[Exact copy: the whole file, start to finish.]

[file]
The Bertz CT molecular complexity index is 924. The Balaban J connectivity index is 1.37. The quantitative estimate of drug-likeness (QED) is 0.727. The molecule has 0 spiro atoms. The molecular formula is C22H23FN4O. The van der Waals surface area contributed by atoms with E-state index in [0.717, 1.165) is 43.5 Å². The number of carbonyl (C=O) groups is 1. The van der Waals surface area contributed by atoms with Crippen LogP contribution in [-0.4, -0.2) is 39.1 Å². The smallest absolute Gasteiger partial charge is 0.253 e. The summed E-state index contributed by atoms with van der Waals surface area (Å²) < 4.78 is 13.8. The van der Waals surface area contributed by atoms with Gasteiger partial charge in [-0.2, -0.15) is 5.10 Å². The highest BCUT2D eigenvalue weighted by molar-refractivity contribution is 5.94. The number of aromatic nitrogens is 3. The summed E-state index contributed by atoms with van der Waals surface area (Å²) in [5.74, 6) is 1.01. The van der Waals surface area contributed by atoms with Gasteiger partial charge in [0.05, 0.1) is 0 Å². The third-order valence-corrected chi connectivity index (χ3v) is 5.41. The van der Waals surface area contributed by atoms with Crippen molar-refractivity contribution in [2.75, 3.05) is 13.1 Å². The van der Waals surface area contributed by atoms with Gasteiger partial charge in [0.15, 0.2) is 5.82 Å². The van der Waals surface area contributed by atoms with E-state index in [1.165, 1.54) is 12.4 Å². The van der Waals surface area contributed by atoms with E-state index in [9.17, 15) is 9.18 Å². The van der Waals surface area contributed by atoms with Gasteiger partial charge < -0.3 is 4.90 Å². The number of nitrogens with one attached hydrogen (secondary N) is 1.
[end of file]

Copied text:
The Bertz CT molecular complexity index is 924. The Balaban J connectivity index is 1.37. The quantitative estimate of drug-likeness (QED) is 0.727. The molecule has 0 spiro atoms. The molecular formula is C22H23FN4O. The van der Waals surface area contributed by atoms with E-state index in [0.717, 1.165) is 43.5 Å². The number of carbonyl (C=O) groups is 1. The van der Waals surface area contributed by atoms with Crippen LogP contribution in [-0.4, -0.2) is 39.1 Å². The smallest absolute Gasteiger partial charge is 0.253 e. The summed E-state index contributed by atoms with van der Waals surface area (Å²) < 4.78 is 13.8. The van der Waals surface area contributed by atoms with Gasteiger partial charge in [-0.2, -0.15) is 5.10 Å². The highest BCUT2D eigenvalue weighted by molar-refractivity contribution is 5.94. The number of aromatic nitrogens is 3. The summed E-state index contributed by atoms with van der Waals surface area (Å²) in [5.74, 6) is 1.01. The van der Waals surface area contributed by atoms with Gasteiger partial charge in [0.05, 0.1) is 0 Å². The third-order valence-corrected chi connectivity index (χ3v) is 5.41. The van der Waals surface area contributed by atoms with Crippen molar-refractivity contribution in [2.75, 3.05) is 13.1 Å². The van der Waals surface area contributed by atoms with Gasteiger partial charge in [0.15, 0.2) is 5.82 Å². The van der Waals surface area contributed by atoms with E-state index in [1.165, 1.54) is 12.4 Å². The van der Waals surface area contributed by atoms with E-state index in [9.17, 15) is 9.18 Å². The van der Waals surface area contributed by atoms with Gasteiger partial charge < -0.3 is 4.90 Å². The number of nitrogens with one attached hydrogen (secondary N) is 1.